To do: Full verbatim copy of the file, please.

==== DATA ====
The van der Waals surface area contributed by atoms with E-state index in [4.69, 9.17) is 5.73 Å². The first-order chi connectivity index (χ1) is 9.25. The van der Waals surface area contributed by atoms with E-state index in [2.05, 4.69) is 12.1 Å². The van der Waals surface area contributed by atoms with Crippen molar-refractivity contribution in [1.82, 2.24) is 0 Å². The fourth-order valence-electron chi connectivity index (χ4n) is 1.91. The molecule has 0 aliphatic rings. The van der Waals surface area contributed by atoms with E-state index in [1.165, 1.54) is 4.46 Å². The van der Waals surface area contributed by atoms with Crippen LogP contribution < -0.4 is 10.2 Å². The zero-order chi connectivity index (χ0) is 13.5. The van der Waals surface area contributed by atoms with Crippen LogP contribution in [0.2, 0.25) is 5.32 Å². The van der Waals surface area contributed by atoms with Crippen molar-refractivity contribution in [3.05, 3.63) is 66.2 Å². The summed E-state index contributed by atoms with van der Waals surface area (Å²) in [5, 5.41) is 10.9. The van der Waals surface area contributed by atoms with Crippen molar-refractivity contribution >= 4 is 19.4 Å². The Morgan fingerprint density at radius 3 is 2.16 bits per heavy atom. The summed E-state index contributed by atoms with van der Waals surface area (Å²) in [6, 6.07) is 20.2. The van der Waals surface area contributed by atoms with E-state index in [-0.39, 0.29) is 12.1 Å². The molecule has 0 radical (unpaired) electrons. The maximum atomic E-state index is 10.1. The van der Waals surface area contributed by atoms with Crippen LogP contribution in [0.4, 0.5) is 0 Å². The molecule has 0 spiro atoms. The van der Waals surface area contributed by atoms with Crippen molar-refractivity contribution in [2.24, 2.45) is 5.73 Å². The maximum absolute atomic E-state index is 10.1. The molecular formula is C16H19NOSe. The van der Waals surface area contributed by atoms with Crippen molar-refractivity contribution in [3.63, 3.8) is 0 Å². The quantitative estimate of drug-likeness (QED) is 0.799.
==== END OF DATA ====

The van der Waals surface area contributed by atoms with E-state index in [4.69, 9.17) is 5.73 Å². The first-order chi connectivity index (χ1) is 9.25. The van der Waals surface area contributed by atoms with E-state index in [2.05, 4.69) is 12.1 Å². The van der Waals surface area contributed by atoms with Crippen molar-refractivity contribution in [1.82, 2.24) is 0 Å². The fourth-order valence-electron chi connectivity index (χ4n) is 1.91. The molecule has 0 aliphatic rings. The van der Waals surface area contributed by atoms with E-state index in [1.165, 1.54) is 4.46 Å². The van der Waals surface area contributed by atoms with Crippen LogP contribution < -0.4 is 10.2 Å². The zero-order chi connectivity index (χ0) is 13.5. The van der Waals surface area contributed by atoms with Crippen LogP contribution in [0.2, 0.25) is 5.32 Å². The van der Waals surface area contributed by atoms with Crippen molar-refractivity contribution in [3.05, 3.63) is 66.2 Å². The summed E-state index contributed by atoms with van der Waals surface area (Å²) in [5, 5.41) is 10.9. The van der Waals surface area contributed by atoms with Crippen molar-refractivity contribution >= 4 is 19.4 Å². The Morgan fingerprint density at radius 3 is 2.16 bits per heavy atom. The summed E-state index contributed by atoms with van der Waals surface area (Å²) in [6, 6.07) is 20.2. The van der Waals surface area contributed by atoms with E-state index in [-0.39, 0.29) is 12.1 Å². The molecule has 0 radical (unpaired) electrons. The maximum atomic E-state index is 10.1. The van der Waals surface area contributed by atoms with Crippen LogP contribution in [0.4, 0.5) is 0 Å². The molecule has 0 spiro atoms. The van der Waals surface area contributed by atoms with Crippen molar-refractivity contribution in [2.24, 2.45) is 5.73 Å². The maximum absolute atomic E-state index is 10.1. The molecular formula is C16H19NOSe. The van der Waals surface area contributed by atoms with Crippen molar-refractivity contribution in [3.63, 3.8) is 0 Å². The quantitative estimate of drug-likeness (QED) is 0.799.